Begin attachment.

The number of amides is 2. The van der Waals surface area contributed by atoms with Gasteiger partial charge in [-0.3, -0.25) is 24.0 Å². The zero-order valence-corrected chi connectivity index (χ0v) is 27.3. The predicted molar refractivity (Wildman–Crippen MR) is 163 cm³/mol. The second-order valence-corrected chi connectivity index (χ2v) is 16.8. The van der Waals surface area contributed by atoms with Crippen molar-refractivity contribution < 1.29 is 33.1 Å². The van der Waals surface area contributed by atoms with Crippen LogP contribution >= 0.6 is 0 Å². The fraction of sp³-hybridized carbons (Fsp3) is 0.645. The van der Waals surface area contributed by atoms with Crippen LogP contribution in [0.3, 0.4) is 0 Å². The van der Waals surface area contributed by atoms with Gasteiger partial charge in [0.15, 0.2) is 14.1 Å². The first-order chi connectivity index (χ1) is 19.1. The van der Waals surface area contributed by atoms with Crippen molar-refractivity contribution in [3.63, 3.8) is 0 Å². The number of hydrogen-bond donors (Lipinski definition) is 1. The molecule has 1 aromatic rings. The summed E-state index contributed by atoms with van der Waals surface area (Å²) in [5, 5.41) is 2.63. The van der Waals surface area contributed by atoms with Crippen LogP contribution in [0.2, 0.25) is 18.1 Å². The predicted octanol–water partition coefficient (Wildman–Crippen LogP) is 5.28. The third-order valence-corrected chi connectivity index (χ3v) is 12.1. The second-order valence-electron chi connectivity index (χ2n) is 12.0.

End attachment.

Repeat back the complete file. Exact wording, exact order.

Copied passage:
The number of amides is 2. The van der Waals surface area contributed by atoms with Gasteiger partial charge in [-0.3, -0.25) is 24.0 Å². The zero-order valence-corrected chi connectivity index (χ0v) is 27.3. The predicted molar refractivity (Wildman–Crippen MR) is 163 cm³/mol. The second-order valence-corrected chi connectivity index (χ2v) is 16.8. The van der Waals surface area contributed by atoms with Crippen molar-refractivity contribution < 1.29 is 33.1 Å². The van der Waals surface area contributed by atoms with Crippen LogP contribution >= 0.6 is 0 Å². The fraction of sp³-hybridized carbons (Fsp3) is 0.645. The van der Waals surface area contributed by atoms with Crippen LogP contribution in [0.3, 0.4) is 0 Å². The van der Waals surface area contributed by atoms with Gasteiger partial charge in [0.15, 0.2) is 14.1 Å². The first-order chi connectivity index (χ1) is 19.1. The van der Waals surface area contributed by atoms with Crippen molar-refractivity contribution in [3.63, 3.8) is 0 Å². The number of hydrogen-bond donors (Lipinski definition) is 1. The molecule has 1 aromatic rings. The summed E-state index contributed by atoms with van der Waals surface area (Å²) in [5, 5.41) is 2.63. The van der Waals surface area contributed by atoms with Crippen LogP contribution in [0.2, 0.25) is 18.1 Å². The predicted octanol–water partition coefficient (Wildman–Crippen LogP) is 5.28. The third-order valence-corrected chi connectivity index (χ3v) is 12.1. The second-order valence-electron chi connectivity index (χ2n) is 12.0.